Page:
6. A number of factors contribute to becoming overweight. Genetics, lifestyle habits, or a combination of both may be involved. In some instances, endocrine problems, genetic syndromes, and medications can be associated with excessive weight gain. Much of what we eat is quick and easy — from fat-laden fast food to microwave and prepackaged meals. Daily schedules are so jam-packed that there's little time to prepare healthier meals or to squeeze in some exercise. Portion sizes, in the home and out, have drastically increased. Plus, now, more than ever, life is sedentary — kids spend more time playing with electronic devices, from computers to handheld video game systems, than actively playing outside. Television is a major culprit.
7. Kids younger than 6 spend an average of 2 hours a day in front of a screen, mostly watching TV or videos. Older kids and teens spend almost 4 hours a day watching TV or videos. When computer use and video games are included, time spent in front of a screen increases to over 5½ hours a day! Kids who watch more than 4 hours a day are more likely to be overweight compared with kids who watch 2 hours or less. Not surprisingly, TV in the bedroom is also linked to increased likelihood of being overweight. In other words, for many kids, once they get home from school, virtually all of their free time is spent in front of one screen or another!
8. The American Academy of Pediatrics (AAP) currently recommends limiting the time kids over 2 years of age spend in front of a screen to no more than 1-2 hours. The AAP also discourages any screen time for children younger than 2 years. Many kids don't get enough physical activity. Although physical education (PE) in schools can help kids get up and moving, more and more schools are eliminating PE programs or cutting down the time spent on fitness-building activities. One study showed that gym classes offered third-graders just 25 minutes of vigorous activity each week. Current guidelines recommend that kids over 2 years of age should engage in at least 60 minutes of moderate to vigorous physical activity on most, preferably all, days of the week.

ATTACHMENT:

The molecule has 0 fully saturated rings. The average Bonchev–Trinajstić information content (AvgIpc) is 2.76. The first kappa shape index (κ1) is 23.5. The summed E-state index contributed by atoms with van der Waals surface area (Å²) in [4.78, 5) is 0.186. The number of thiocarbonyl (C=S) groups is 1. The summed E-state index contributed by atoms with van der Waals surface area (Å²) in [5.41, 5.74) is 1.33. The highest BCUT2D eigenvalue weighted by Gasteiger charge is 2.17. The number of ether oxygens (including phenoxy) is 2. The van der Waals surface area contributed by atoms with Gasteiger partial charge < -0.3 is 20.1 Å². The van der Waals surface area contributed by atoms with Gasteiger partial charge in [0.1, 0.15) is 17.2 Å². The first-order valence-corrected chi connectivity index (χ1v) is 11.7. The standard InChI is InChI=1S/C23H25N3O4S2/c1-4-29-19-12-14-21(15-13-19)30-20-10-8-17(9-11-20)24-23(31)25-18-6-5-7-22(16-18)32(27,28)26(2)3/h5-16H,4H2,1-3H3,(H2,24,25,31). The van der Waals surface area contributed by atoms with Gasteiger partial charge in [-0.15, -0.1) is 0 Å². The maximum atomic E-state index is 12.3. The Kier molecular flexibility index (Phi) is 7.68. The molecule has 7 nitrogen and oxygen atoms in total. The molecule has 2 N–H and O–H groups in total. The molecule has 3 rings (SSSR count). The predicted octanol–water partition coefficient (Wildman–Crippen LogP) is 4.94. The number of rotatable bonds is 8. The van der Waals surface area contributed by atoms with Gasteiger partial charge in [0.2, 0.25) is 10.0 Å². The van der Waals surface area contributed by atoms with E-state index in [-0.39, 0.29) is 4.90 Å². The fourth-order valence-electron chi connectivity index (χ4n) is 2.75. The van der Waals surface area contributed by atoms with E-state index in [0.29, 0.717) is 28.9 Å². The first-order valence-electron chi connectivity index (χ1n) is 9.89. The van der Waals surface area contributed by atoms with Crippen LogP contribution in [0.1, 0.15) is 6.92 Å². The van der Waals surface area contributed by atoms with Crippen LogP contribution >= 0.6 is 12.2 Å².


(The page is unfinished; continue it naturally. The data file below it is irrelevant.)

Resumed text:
9. Genetics also play a role — genes help determine body type and how your body stores and burns fat just like they help determine other traits. Genes alone, however, cannot explain the current obesity crisis. Because both genes and habits can be passed down from one generation to the next, multiple members of a family may struggle with weight. People in the same family tend to have similar eating patterns, maintain the same levels of physical activity, and adopt the same attitudes toward being overweight. Studies have shown that a child's risk of obesity greatly increases if one or more parent is overweight or obese.
10. The key to keeping kids of all ages at a healthy weight is taking a whole-family approach. It's the "practice what you preach" mentality. Make healthy eating and exercise a family affair. Get your kids involved by letting them help you plan and prepare healthy meals, and take them along when you go grocery shopping so they can learn how to make good food choices.
Avoid falling into some common food/eating behavior traps:
Here are some additional recommendations for kids of all ages:
11. If you eat well, exercise regularly, and incorporate healthy habits into your family's daily life, you're modeling a healthy lifestyle for your kids that will last. Talk to your kids about the importance of eating well and being active, but make it a family affair that will become second nature for everyone.
Most of all, let your kids know you love them — no matter what their weight — and that you want to help them be happy and healthy.
Reviewed by: Mary L. Gavin, MD
Date reviewed: June 2008